I managed to finish the final seven short stories of the Tales of the Thief-City series, the first of which is finished and ready to go. That’ll be out on the 1st of January, and the subsequent stories should be published on a monthly basis, so there’ll at least be some visible activity (and I’ll have something to post here, since I seem unable to come up with any post topics I can finish an entry on). The stories will be free for their first month, rising to 99c thereafter (not including on Amazon, because price matching there is pretty much a lost cause).

I’m hoping next year will be more productive, though I’m not sure what it’ll include. There are a couple of sequels rattling about in my head, along with an epic fantasy that seems inclined towards a trilogy (which I’ve tried avoiding since trilogies seem clich√©, but that’s how the story seems to be working out). Given I’ve yet to see significant sales from anything so far, the new trilogy (a development of the Dwimmerscout short story, but that won’t be necessary reading so shouldn’t interfere) would make more sense than further books in series that don’t have many readers, but it’ll mainly depend on which idea asserts itself most strongly in my mind as I work on them. I’ll try developing the trilogy to begin with and see where I end up.

As to substantive activity on this blog, it’ll depend on whether I can find the time and inspiration (mainly the latter at the moment) to write something that isn’t complete drek. Which this may well be to many.

Seasons greetings to anyone who goes in for that kind of thing, and I hope next year is productive for all of us.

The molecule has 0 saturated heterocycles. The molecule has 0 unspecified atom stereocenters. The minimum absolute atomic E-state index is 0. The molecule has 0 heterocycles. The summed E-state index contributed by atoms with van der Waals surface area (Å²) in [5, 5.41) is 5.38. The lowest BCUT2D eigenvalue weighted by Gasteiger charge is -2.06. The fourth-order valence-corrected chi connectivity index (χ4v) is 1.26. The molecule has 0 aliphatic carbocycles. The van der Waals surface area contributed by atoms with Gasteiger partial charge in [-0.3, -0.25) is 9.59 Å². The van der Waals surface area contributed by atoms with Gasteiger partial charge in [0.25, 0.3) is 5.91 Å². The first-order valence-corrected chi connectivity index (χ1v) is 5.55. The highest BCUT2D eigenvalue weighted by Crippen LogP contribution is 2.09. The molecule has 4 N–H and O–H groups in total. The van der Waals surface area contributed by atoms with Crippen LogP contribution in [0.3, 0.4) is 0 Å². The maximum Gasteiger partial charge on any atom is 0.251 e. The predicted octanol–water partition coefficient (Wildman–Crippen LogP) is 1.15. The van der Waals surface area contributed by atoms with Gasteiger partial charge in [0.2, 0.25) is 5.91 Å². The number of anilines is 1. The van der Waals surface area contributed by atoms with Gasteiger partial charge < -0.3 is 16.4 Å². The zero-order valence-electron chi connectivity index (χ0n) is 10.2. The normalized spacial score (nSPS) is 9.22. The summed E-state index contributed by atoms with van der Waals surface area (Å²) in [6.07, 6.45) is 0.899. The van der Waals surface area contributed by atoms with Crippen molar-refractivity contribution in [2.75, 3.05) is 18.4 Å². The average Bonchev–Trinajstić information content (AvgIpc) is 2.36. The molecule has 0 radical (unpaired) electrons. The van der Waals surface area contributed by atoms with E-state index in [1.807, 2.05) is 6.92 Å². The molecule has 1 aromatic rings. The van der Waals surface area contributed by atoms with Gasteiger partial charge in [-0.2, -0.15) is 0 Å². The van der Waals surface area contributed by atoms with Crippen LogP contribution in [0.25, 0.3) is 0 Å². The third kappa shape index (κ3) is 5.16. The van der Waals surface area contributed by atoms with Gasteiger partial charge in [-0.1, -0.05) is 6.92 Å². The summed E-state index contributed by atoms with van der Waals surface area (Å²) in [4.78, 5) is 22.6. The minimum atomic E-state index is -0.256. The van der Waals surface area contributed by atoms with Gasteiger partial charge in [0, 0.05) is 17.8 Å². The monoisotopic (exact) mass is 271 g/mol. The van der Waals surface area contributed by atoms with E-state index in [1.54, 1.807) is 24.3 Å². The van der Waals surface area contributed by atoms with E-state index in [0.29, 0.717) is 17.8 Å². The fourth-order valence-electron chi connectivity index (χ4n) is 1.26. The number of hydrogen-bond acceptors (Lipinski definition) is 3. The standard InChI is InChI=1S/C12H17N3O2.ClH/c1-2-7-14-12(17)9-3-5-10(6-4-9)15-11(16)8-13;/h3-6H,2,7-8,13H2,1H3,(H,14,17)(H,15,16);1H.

NaNoWriMo Progress

So a week in to NaNoWriMo and I’m done. The remaining stories from the Tales of the Thief-City series have first drafts, and it took me just over the 50,000. I do have another unrelated short story I might try and knock into shape and get done this month if I can.

I might leave this as my last NaNoWriMo. I don’t do well with the deadline. I’m borderline OCD for not liking being late, so I rush even more than I normally do with first drafts. And as I allow myself plenty of preparation time beforehand, I usually have a week or two at the end of October where I’m not really doing much but I already have the urge to get on with the writing.

Even more than with other first draft writing I worry that the haste is producing bad work. Yes, it’ll go through a few rounds of revision, but would it require fewer if I spent a little more time on the first draft.

While I use NaNoWriMo to get on with writing certain projects, and assigning a certain time to doing awkward writing can be useful, I may just need to be more efficient with my regular schedule.


Next up is trying to get the outline for this other short into shape, and/or then revising the recent work.